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Rewetting Drained Forest in Southern Sweden

Sweden, Jönköping County (57°65’N, 13°72’E)








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    Book (series)
    Drained organic soils 1990-2019
    Global, regional and country trends
    2020
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    FAOSTAT statistics provide information on the area of drained organic soils for agriculture around the world and the resulting anthropogenic greenhouse gas emissions to the atmosphere. FAO updated the FAOSTAT datasets on greenhouse gas emissions from organic soils, 1990–2019. National statistics, generated from geospatial information, document an important disturbance to the global carbon cycle, linked to drainage for agriculture.
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    Peatland restoration in China 2015
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    Situated at the headwaters of the Yellow River, the sedge-dominated peatlands in the Ruoergai plateau in China store water and supply it to downstream areas. These peatlands are important grazing lands for local pastoralists and play an important role in Tibetan culture. Other uses from the peatland are fuel, medical plants and honey. In the 1960 to 1970’s the Ruoergai peatlands, which had been drained for agriculture, began to be badly damaged by overgrazing. Assessments and field observations indicate that over 70 percent of the peatlands were severely degraded. As a result, a large amount of CO2 stored in the peat has been released to the atmosphere and biodiversity has been lost. All of these environmental consequences have had an impact on local livelihoods. With support from the Chinese government, the United Nations Environment Programme (UNEP) and the European Union (EU), the following activities were tested and demonstrated on 4733 ha of peatland. These activities can be replicated to restore other peatlands with similar conditions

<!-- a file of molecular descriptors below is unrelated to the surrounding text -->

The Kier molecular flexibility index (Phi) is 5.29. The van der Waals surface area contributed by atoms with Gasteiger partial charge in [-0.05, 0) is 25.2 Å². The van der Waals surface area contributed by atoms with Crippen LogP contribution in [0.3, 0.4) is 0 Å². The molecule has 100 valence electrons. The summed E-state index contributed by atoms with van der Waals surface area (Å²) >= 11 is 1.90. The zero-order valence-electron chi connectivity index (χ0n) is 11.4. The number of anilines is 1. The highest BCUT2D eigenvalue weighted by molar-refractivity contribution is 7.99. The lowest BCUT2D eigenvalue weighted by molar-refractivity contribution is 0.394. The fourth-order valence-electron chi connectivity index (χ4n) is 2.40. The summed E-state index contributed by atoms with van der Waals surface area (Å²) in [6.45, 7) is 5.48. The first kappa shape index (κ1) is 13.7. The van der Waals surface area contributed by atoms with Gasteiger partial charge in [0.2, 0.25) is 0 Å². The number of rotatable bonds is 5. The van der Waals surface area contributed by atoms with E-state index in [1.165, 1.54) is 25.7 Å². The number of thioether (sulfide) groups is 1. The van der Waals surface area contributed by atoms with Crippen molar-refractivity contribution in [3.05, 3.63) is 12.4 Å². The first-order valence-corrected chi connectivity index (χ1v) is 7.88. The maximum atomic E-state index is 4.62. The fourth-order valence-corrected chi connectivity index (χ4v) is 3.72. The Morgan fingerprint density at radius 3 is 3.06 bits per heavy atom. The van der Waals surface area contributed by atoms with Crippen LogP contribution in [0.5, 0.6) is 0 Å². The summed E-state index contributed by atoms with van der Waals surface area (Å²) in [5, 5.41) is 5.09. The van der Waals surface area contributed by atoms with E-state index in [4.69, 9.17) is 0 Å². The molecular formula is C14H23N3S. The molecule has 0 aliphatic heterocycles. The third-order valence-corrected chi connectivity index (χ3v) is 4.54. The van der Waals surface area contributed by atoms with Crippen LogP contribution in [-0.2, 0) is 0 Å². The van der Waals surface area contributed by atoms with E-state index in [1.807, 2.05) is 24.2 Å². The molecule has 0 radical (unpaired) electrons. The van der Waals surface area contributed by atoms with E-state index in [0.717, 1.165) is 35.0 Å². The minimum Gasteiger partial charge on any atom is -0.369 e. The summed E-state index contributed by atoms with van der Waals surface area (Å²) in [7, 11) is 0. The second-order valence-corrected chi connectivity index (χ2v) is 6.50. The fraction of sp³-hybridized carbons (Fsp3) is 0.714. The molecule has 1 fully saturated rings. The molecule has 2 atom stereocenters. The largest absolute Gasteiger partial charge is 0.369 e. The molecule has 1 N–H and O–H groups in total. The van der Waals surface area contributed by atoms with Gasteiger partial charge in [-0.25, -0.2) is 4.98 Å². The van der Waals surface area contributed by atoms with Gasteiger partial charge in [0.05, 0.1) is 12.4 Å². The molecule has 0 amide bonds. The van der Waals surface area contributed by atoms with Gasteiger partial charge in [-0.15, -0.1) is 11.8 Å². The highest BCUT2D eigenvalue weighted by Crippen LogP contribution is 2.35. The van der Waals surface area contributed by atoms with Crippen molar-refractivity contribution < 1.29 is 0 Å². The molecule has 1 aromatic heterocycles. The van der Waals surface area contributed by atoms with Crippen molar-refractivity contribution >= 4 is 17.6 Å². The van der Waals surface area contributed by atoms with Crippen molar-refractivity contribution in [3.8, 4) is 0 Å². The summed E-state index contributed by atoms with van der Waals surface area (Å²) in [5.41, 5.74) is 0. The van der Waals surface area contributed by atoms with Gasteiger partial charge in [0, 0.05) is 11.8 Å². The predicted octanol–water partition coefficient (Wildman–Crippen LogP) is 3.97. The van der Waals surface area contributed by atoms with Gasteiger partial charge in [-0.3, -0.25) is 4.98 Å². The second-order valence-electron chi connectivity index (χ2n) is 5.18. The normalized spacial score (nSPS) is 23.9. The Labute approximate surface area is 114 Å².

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    Brochure, flyer, fact-sheet
    Peatland Restoration and Sustainable Grazing in China
    Ruoergai Plateau, China, Asia (32.20–34.10° N,102.15°–103.50° E)
    2015
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    Situated at the headwaters of the Yellow River, the sedge-dominated peatlands in the Ruoergai plateau in China, store water and supply it to downstream areas. These peatlands also support endemic and endangered Himalayan species and maintain the special aspects of Tibetan culture. In the 1960-70’s, the Ruoergai peatlands, which had been drained for agriculture, began to be badly damaged by overgrazing. Assessments and field observations indicate that over 70 percent of the peatlands are severely degraded. As a result, a large amount of CO2 stored in the peat has been released to the atmosphere and biodiversity has been lost. All of these environmental consequences have had an impact on local livelihoods.

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